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INCLUDING

MESSAGES AND OTHER COMMUNICATIONS

MADE TO THE

FORTY-SEVENTH GENERAL ASSEMBLY,

OF THE

STATE OF OHIO.

ORDERED TO BE PRINTED IN A SEPARATE VOLUME,

BY ACT PASSED DECEMBER 16, 1836.

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INDEX.

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21

AUDITOR OF STATE —

Page.
Annual Report -------
Special Report in relation to amount each bank will have

to pay in 1848, &c.---------------- 111
in regard to State Printing ------------- 116
in answer to Senate interrogatories -------
in reply to Senate resolution relative to ex-
amination of banks------

229 in relation to report by collector of tolls received ---

--------. 278

223

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-------

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EXECUTIVE MESSAGES —

Annual Message of Governor ----
Inaugural Address------
Special Message relative to Asylums, &C-----

relative to California and Panama Rail-
road-----

----------------
relative to resolution of Virginia Legisla-

ture-------
relative to resolution of South Carolina on

the Wilmot Proviso--

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TREASURER OF STATE —

Annual Report ---------------
Special Report relative to amount of Norwalk and San-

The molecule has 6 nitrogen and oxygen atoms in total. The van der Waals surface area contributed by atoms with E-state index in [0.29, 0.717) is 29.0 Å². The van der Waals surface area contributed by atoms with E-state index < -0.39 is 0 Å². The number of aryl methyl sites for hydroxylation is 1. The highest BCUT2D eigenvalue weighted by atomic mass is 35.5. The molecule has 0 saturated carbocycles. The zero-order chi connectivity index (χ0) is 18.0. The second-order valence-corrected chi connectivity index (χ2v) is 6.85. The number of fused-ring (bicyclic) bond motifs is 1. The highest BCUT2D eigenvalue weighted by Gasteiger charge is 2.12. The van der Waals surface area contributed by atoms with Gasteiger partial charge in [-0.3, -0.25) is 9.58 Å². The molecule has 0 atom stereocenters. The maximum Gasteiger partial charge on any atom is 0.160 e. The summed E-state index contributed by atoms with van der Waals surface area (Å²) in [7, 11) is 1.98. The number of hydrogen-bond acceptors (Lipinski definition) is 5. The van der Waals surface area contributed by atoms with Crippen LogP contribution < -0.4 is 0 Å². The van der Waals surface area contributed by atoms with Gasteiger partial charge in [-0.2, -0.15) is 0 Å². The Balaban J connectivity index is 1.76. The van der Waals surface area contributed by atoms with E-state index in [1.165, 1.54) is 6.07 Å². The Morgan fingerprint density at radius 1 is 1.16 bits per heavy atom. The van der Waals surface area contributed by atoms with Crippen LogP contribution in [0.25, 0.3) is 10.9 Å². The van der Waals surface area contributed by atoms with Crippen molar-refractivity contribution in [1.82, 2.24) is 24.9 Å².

dusky paper in Treasury ------

MISCELLANEOUS REPORTS —
Annual Report State House Commissioners-----------

Board Canal Fund Commissioners ------
Trustees Medical College of Ohio------

269

104 277

GOVERNOR'S MESSAGE.

Gentlemen of the Senate and of the

House of Representatives : An eventful year in the history of nations has just drawn to its close. It has summoned you as it past to the discharge, once more, of your annual constitutional duties and obligations, under auspices inspiring every true American heart with renewed patriotism, and profound adoration and gratitude to Almighty God, our National Deliverer, and Beneficent Benefactor. Amidst the fearful and sublime uprisings of the people of Europe, and the consequent downfall of dynasties, thrones and dominions, the Model Republic, so long and so much scoffed at by the advocates of monarchy, stands serene and unshaken. Peace smiles again, on all her extended borders, and law, abrindance, freedom and contentment reign within. Questions of foreign and domestic policy, of constitutional power and obligation, of peace and war, of freedom and slavery, may, at times, awaken, as they should, the dormant energies of her people, and the renovating powers of her constitution. A great party and its measures, may encounter the silent but potent condemnation of the ballot box. The president of to-day, wielding, in wantonness, the power of twenty millions of people, may be weighed to-morrow in the balance and found wanting. Yet who does not perceive that the great American Republic, purified and strengthened by these awakenings, remains fast anchored in the virtue, intelligence, habits, affections, and deliberately formed judgment of her people of all parties ?

The Reports of the several Departments of the State Government, will be laid before you without delay; and I shall therefore content myself with the following synopsis of the Receipts and Disbursements of the fiscal year, ending on the 15th day of November, 1848:

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